It’s never going to be easy to break down a well organised Italian defence, however fancy our quick one-twos may be. Perhaps the best way to surprise them is to be first to any rebounds or half-clearances and for this we will need a constant intense pressing. Alexis and Pedro are probably the most insistent of our forwards in chasing down defenders, and I think Messi should be asked to increase his work in this aspect for this game. When we have the ball we need to keep it moving as quickly as possible, play less horizontally and try to get more balls into the danger zone.
The players will need to avoid getting too desperate as we have seen in recent years against Inter and Chelsea that sometimes the enormity of the occasion can get the better of them. As fans, whoever plays, we must have faith. They may not win everything but this group of players has achieved so much and proved itself on countless occasions. Here’s to another fantastic night to be remembered for years to come.

Possible starting XIs:

Barça: Valdés; Alves, Piqué, Puyol, Alba; Xavi, Busquets, Iniesta; Alexis, Messi, Pedro.

Milan: Abbiati; Abate, Zapata, Mexes, Constant; Nocerino, Montolivo, Boateng, Ambrosini, Muntari; El Shaarawy.

Prediction: Barça 3 Milan 0 (after extra time)

Date: Tuesday 12 March 2013. Kick off 8.45 pm local time.
By Football Espana staff
Arsenal are preparing to make a €10m bid for Barcelona goalkeeper Victor Valdes, according to Mundo Deportivo.
The Blaugrana shot-stopper will not extend his contract at the club which ends in 2014 – which means Tito Vilanova's side will look to sell in the summer rather than let him leave on a free next season.
Arsene Wenger is a keen admirer of the 31-year-old and is using former striker and one-time teammate of Valdes, Thierry Henry, to try and persuade him to come to north London.
By Dan Talintyre
Hi-res-162455715_crop_exact David Ramos/Getty Images
Just when you thought that Lionel Messi couldn't get any better, couldn't be any more prolific and couldn't break any more records—he went one better, again.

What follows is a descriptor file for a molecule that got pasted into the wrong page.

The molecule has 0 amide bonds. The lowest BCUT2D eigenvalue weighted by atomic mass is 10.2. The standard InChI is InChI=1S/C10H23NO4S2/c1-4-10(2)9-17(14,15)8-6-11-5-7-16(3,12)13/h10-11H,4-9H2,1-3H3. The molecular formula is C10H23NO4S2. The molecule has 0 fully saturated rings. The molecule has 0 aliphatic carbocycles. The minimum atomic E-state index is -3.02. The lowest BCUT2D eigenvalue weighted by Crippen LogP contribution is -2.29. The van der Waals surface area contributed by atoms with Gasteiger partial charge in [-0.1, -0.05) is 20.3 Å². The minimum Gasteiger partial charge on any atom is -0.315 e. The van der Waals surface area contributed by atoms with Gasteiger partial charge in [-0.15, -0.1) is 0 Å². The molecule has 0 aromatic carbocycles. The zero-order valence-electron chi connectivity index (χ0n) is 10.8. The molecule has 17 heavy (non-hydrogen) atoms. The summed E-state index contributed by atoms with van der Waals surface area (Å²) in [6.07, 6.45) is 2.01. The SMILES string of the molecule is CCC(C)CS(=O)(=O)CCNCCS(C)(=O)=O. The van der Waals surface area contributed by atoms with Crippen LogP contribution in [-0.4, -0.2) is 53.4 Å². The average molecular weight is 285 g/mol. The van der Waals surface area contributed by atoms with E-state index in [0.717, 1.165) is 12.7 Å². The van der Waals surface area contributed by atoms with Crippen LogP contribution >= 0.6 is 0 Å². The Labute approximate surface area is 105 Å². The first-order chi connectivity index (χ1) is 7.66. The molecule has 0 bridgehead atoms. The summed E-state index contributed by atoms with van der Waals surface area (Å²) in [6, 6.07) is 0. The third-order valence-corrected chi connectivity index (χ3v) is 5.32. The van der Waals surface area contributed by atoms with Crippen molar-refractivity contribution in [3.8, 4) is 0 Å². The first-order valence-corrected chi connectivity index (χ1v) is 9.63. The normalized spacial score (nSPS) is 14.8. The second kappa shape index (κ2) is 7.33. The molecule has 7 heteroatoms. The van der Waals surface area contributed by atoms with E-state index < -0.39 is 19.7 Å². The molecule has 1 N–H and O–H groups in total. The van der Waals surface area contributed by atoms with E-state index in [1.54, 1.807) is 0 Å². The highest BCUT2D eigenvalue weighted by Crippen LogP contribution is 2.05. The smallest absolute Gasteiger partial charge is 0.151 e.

Like so many times throughout his career when the expectations on Messi seemed to have reached their peak, the Argentinian international somehow managed to better his previous marks and shatter those expectations with a new reality as to what he can do on a football pitch.
According to Barcelona's Twitter account, the 25-year-old has broken an 80-year-old record by scoring in his 17th successive La Liga game for Barca—netting a game-sealing goal off the bench for the Catalan club in their 2-0 win over last-placed Deportivo.
BBC Sport also shared insight on the new "record" that Messi has achieved, and the incredible significance behind just how prolific he is in front of goal:
Lionel Messi scored in his 17th successive La Liga game, breaking a world record which has stood since the 1930s, according to Barcelona.
Barca said Messi had beaten Pole Teodor Pewterek's 1937-38 record of scoring in 16 straight games for Ruch Chorzow. There was no immediate confirmation of Barcelona's claim by world governing body FIFA.
Messi has now scored 52 goals in all competitions this season—a mark that seems incredible given how far ahead he is of other players around the world.
He's 14 goals clear of second-placed Cristiano Ronaldo, 18 goals clear of the EPL's top scorer in Luis Suarez and over 20 clear of any other league's best.
Messi is simply in rare touch—even for him—and as a result, it will set up for an absolutely thrilling matchup against AC Milan during the week. For in their Champions League match, with the odds seemingly stacked against them, Messi will no doubt fire for La Blaugrana.